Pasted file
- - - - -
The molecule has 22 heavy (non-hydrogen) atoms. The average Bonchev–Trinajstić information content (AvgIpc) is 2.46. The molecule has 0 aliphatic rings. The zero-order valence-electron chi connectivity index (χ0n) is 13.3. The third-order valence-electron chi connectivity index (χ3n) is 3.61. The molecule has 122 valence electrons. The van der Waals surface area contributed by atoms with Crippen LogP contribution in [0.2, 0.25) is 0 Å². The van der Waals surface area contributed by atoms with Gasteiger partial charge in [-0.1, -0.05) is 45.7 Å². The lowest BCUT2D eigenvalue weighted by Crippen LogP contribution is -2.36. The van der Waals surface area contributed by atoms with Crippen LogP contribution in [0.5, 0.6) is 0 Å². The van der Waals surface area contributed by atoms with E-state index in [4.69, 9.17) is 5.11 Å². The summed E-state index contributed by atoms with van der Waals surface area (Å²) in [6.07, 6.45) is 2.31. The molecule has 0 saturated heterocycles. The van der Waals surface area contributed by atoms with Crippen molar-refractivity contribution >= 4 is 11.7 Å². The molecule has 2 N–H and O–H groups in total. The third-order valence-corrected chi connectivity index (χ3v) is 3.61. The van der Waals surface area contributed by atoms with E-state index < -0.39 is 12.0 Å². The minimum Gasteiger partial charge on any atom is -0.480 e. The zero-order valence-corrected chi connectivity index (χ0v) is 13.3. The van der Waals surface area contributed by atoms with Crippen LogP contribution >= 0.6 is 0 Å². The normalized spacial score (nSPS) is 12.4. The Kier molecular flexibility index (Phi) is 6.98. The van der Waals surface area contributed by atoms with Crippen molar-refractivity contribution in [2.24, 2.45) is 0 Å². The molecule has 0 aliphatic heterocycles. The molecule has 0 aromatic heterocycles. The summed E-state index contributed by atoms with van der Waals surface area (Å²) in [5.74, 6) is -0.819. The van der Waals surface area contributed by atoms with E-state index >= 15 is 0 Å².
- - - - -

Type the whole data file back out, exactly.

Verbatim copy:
The molecule has 22 heavy (non-hydrogen) atoms. The average Bonchev–Trinajstić information content (AvgIpc) is 2.46. The molecule has 0 aliphatic rings. The zero-order valence-electron chi connectivity index (χ0n) is 13.3. The third-order valence-electron chi connectivity index (χ3n) is 3.61. The molecule has 122 valence electrons. The van der Waals surface area contributed by atoms with Crippen LogP contribution in [0.2, 0.25) is 0 Å². The van der Waals surface area contributed by atoms with Gasteiger partial charge in [-0.1, -0.05) is 45.7 Å². The lowest BCUT2D eigenvalue weighted by Crippen LogP contribution is -2.36. The van der Waals surface area contributed by atoms with Crippen LogP contribution in [0.5, 0.6) is 0 Å². The van der Waals surface area contributed by atoms with E-state index in [4.69, 9.17) is 5.11 Å². The summed E-state index contributed by atoms with van der Waals surface area (Å²) in [6.07, 6.45) is 2.31. The molecule has 0 saturated heterocycles. The van der Waals surface area contributed by atoms with Crippen molar-refractivity contribution >= 4 is 11.7 Å². The molecule has 2 N–H and O–H groups in total. The third-order valence-corrected chi connectivity index (χ3v) is 3.61. The van der Waals surface area contributed by atoms with E-state index < -0.39 is 12.0 Å². The minimum Gasteiger partial charge on any atom is -0.480 e. The zero-order valence-corrected chi connectivity index (χ0v) is 13.3. The van der Waals surface area contributed by atoms with Crippen LogP contribution >= 0.6 is 0 Å². The normalized spacial score (nSPS) is 12.4. The Kier molecular flexibility index (Phi) is 6.98. The van der Waals surface area contributed by atoms with Crippen molar-refractivity contribution in [2.24, 2.45) is 0 Å². The molecule has 0 aliphatic heterocycles. The molecule has 0 aromatic heterocycles. The summed E-state index contributed by atoms with van der Waals surface area (Å²) in [5.74, 6) is -0.819. The van der Waals surface area contributed by atoms with E-state index >= 15 is 0 Å².